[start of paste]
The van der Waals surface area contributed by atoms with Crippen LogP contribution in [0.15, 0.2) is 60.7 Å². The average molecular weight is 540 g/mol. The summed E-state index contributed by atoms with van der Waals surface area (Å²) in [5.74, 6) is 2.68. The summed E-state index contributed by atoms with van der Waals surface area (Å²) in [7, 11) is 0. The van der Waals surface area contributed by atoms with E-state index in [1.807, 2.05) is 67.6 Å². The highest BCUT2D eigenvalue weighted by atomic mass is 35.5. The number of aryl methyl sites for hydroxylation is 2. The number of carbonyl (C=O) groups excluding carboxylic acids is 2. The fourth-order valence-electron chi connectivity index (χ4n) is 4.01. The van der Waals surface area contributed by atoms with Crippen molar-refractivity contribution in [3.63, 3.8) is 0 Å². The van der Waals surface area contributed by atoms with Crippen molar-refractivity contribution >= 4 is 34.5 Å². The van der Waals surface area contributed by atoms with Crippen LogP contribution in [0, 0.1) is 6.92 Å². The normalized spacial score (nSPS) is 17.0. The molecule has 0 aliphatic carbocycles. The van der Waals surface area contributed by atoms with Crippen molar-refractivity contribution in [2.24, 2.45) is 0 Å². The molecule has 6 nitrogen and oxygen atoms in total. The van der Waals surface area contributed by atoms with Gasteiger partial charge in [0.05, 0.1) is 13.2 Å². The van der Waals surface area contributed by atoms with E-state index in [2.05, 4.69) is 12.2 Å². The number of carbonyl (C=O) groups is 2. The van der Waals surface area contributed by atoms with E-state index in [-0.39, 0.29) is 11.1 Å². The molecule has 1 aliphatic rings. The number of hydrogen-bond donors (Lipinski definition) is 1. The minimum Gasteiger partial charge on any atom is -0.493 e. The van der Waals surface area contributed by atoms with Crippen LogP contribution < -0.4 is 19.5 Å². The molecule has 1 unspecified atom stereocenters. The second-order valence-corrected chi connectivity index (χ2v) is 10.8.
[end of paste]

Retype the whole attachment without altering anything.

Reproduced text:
The van der Waals surface area contributed by atoms with Crippen LogP contribution in [0.15, 0.2) is 60.7 Å². The average molecular weight is 540 g/mol. The summed E-state index contributed by atoms with van der Waals surface area (Å²) in [5.74, 6) is 2.68. The summed E-state index contributed by atoms with van der Waals surface area (Å²) in [7, 11) is 0. The van der Waals surface area contributed by atoms with E-state index in [1.807, 2.05) is 67.6 Å². The highest BCUT2D eigenvalue weighted by atomic mass is 35.5. The number of aryl methyl sites for hydroxylation is 2. The number of carbonyl (C=O) groups excluding carboxylic acids is 2. The fourth-order valence-electron chi connectivity index (χ4n) is 4.01. The van der Waals surface area contributed by atoms with Crippen molar-refractivity contribution in [3.63, 3.8) is 0 Å². The van der Waals surface area contributed by atoms with Crippen molar-refractivity contribution >= 4 is 34.5 Å². The van der Waals surface area contributed by atoms with Crippen LogP contribution in [0, 0.1) is 6.92 Å². The normalized spacial score (nSPS) is 17.0. The molecule has 0 aliphatic carbocycles. The van der Waals surface area contributed by atoms with Crippen molar-refractivity contribution in [2.24, 2.45) is 0 Å². The molecule has 6 nitrogen and oxygen atoms in total. The van der Waals surface area contributed by atoms with Gasteiger partial charge in [0.05, 0.1) is 13.2 Å². The van der Waals surface area contributed by atoms with E-state index in [2.05, 4.69) is 12.2 Å². The number of carbonyl (C=O) groups is 2. The van der Waals surface area contributed by atoms with E-state index in [-0.39, 0.29) is 11.1 Å². The molecule has 1 aliphatic rings. The number of hydrogen-bond donors (Lipinski definition) is 1. The minimum Gasteiger partial charge on any atom is -0.493 e. The van der Waals surface area contributed by atoms with Crippen LogP contribution < -0.4 is 19.5 Å². The molecule has 1 unspecified atom stereocenters. The second-order valence-corrected chi connectivity index (χ2v) is 10.8.